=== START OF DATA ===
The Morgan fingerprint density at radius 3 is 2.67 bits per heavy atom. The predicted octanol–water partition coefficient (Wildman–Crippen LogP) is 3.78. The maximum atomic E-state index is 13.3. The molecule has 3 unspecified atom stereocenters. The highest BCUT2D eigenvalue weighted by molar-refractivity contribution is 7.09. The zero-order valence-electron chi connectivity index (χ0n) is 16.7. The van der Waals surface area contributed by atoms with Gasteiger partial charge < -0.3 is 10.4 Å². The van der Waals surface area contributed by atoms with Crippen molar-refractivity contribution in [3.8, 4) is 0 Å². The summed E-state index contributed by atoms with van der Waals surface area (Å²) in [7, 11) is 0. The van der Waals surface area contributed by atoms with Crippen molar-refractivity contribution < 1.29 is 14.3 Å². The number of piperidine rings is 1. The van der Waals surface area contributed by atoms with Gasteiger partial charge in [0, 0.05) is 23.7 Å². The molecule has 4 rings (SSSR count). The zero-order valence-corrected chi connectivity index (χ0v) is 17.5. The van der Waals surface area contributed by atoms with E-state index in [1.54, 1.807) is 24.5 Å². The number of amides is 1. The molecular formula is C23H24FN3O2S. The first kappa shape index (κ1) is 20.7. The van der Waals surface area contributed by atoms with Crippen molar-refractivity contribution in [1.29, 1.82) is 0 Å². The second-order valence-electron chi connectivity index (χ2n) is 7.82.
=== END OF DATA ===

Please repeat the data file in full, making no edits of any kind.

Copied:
The Morgan fingerprint density at radius 3 is 2.67 bits per heavy atom. The predicted octanol–water partition coefficient (Wildman–Crippen LogP) is 3.78. The maximum atomic E-state index is 13.3. The molecule has 3 unspecified atom stereocenters. The highest BCUT2D eigenvalue weighted by molar-refractivity contribution is 7.09. The zero-order valence-electron chi connectivity index (χ0n) is 16.7. The van der Waals surface area contributed by atoms with Gasteiger partial charge < -0.3 is 10.4 Å². The van der Waals surface area contributed by atoms with Crippen molar-refractivity contribution in [3.8, 4) is 0 Å². The summed E-state index contributed by atoms with van der Waals surface area (Å²) in [7, 11) is 0. The van der Waals surface area contributed by atoms with Crippen molar-refractivity contribution < 1.29 is 14.3 Å². The number of piperidine rings is 1. The van der Waals surface area contributed by atoms with Gasteiger partial charge in [0, 0.05) is 23.7 Å². The molecule has 4 rings (SSSR count). The zero-order valence-corrected chi connectivity index (χ0v) is 17.5. The van der Waals surface area contributed by atoms with E-state index in [1.54, 1.807) is 24.5 Å². The number of amides is 1. The molecular formula is C23H24FN3O2S. The first kappa shape index (κ1) is 20.7. The van der Waals surface area contributed by atoms with Crippen molar-refractivity contribution in [1.29, 1.82) is 0 Å². The second-order valence-electron chi connectivity index (χ2n) is 7.82.